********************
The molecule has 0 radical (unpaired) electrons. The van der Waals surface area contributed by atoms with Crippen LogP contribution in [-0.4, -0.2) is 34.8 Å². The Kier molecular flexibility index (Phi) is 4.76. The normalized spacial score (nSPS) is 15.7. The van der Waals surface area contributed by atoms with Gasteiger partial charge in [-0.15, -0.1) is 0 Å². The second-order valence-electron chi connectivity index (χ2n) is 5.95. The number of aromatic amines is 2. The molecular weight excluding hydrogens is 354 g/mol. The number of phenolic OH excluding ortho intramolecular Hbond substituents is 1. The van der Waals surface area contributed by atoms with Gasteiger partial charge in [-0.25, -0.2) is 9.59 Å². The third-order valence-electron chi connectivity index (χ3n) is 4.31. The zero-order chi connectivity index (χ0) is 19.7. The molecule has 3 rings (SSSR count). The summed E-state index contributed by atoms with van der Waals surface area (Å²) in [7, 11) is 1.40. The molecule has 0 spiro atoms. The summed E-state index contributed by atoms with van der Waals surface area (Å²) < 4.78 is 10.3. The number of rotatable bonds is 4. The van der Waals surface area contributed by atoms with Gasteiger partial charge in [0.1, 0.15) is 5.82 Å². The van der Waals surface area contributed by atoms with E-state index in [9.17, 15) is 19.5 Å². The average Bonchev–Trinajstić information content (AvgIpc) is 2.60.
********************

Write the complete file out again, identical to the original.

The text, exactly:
The molecule has 0 radical (unpaired) electrons. The van der Waals surface area contributed by atoms with Crippen LogP contribution in [-0.4, -0.2) is 34.8 Å². The Kier molecular flexibility index (Phi) is 4.76. The normalized spacial score (nSPS) is 15.7. The van der Waals surface area contributed by atoms with Gasteiger partial charge in [-0.15, -0.1) is 0 Å². The second-order valence-electron chi connectivity index (χ2n) is 5.95. The number of aromatic amines is 2. The molecular weight excluding hydrogens is 354 g/mol. The number of phenolic OH excluding ortho intramolecular Hbond substituents is 1. The van der Waals surface area contributed by atoms with Gasteiger partial charge in [-0.25, -0.2) is 9.59 Å². The third-order valence-electron chi connectivity index (χ3n) is 4.31. The zero-order chi connectivity index (χ0) is 19.7. The molecule has 3 rings (SSSR count). The summed E-state index contributed by atoms with van der Waals surface area (Å²) in [7, 11) is 1.40. The molecule has 0 spiro atoms. The summed E-state index contributed by atoms with van der Waals surface area (Å²) < 4.78 is 10.3. The number of rotatable bonds is 4. The van der Waals surface area contributed by atoms with Gasteiger partial charge in [0.1, 0.15) is 5.82 Å². The van der Waals surface area contributed by atoms with E-state index in [9.17, 15) is 19.5 Å². The average Bonchev–Trinajstić information content (AvgIpc) is 2.60.